The President is Falling Behind on His Security Bills
Newport Beach wants to be reimbursed for police costs during the president's campaign stop nearby. But other cities haven't had much luck collecting on similar tabs.
Will the Southern California city of Newport Beach have to send a collections agent to the White House?
Earlier this year, the city mailed President Barack Obama an invoice for $35,043 to cover security costs it says were incurred during his February visit to a breakfast fundraiser in Corona del Mar.
The tab was due June 9, but no payment ever landed. So, this week, a past-due notice will be sent, city officials said.
"The city’s normal billing process is to send past-due notices 30 days after the original due date, then again at 60 days," city spokeswoman Mary Locey said. "If no payment is received 90 days after the original due date, the matter is sent to collections."
Don't hold your breath, Newport Beach.
Obama's campaign has similar bills piling up across the nation. Last month, officials in New Hampshire tried and failed to recover costs from an Obama campaign trip to Durham. A private donor later offered to foot the bill, according to a CBS affiliate in Boston.
Obama also owes money to Beantown, according to the Boston Herald, which said Boston forked out $150,000 to $200,000 to keep Obama safe during a series of reelection events there.
Messages to the Obama campaign seeking comment on Newport Beach's invoice weren't returned.
Fred Smoller, a professor of public administration at Brandman University, criticized the various local attempts to bill Obama. Instead of handing out invoices, cities should be honored when a president comes to town, he said.
"I think it is a political stunt meant to embarrass the president. Did Newport charge the White House when Reagan, G.H.W. Bush and G.W. Bush came to town for fundraisers?" Smoller asked. Obama "travels with 500 or more people, including the Secret Service and the press, and they stay in local hotels, eat at local restaurants and buy gas from local stations, all of which puts money into the local economy. So, I wouldn't be surprised if the city comes out ahead."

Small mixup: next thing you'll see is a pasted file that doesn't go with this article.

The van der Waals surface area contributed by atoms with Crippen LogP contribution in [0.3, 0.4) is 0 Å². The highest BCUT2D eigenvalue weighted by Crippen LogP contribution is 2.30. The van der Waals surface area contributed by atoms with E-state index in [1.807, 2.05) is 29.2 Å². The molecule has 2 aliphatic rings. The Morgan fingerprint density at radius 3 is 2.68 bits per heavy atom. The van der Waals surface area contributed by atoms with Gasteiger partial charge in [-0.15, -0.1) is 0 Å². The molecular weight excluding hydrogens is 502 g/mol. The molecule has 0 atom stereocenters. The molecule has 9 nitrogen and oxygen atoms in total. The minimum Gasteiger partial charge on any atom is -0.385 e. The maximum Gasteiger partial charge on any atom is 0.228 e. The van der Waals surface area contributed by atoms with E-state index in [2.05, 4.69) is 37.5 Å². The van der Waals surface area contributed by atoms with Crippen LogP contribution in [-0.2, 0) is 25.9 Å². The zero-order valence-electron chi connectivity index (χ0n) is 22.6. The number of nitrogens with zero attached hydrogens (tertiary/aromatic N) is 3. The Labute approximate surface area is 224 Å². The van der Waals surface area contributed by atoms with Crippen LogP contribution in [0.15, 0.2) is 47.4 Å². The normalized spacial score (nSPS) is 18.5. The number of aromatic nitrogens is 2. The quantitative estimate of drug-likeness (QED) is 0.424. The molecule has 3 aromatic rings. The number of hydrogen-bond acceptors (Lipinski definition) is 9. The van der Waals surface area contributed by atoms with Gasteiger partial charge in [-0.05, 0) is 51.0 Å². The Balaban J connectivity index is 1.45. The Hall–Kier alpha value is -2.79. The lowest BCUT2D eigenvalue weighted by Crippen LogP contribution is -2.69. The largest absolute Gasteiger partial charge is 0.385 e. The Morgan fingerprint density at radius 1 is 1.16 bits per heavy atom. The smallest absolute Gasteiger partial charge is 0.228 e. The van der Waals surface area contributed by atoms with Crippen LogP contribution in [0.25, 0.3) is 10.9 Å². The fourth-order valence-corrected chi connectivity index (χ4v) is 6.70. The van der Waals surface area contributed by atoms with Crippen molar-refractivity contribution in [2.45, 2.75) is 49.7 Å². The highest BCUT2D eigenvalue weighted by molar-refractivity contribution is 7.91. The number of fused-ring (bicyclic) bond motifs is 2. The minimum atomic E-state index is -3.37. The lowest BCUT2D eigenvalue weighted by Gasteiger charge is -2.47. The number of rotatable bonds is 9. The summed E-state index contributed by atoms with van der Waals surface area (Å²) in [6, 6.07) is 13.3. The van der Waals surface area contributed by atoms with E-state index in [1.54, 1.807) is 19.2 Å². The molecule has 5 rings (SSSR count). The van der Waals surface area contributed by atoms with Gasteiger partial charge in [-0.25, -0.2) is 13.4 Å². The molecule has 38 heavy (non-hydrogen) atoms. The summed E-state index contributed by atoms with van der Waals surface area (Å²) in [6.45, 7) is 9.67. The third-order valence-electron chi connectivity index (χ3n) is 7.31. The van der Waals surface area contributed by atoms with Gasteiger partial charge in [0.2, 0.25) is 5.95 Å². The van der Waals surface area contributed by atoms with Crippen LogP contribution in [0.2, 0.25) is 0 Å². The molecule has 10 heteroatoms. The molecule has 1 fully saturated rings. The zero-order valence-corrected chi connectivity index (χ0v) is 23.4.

Locey said Newport has billed other politicians in the past, although she offered no specifics.
In 2012, the city has definitely been an equal-opportunity invoicer. Newport recently billed Mitt Romney's campaign $10,441 for money the city spent on police and security measures during the Republican presidential hopeful's June 1 campaign stop at the Balboa Bay Club and Resort. (City Manager Dave Kiff said Obama's bill was higher because the president's visit required several miles of street closures.)
Romney's tab is due July 21, and may prove easier to collect. After the candidate visited a Manchester, N.H., high school earlier this year, for example, his campaign coughed up the money for security services, according to a story in the Huffington Post.
But getting the president to pay up could be a tall order.
"I assume they can try having his paycheck docked, but I doubt they will be successful," Smoller said. "Especially since he appointed the Treasury secretary."
Do you think the president should be responsible for security costs incurred by cities during his campaign stops?
This story originally was published in Newport Beach-CoronaDelMar Patch.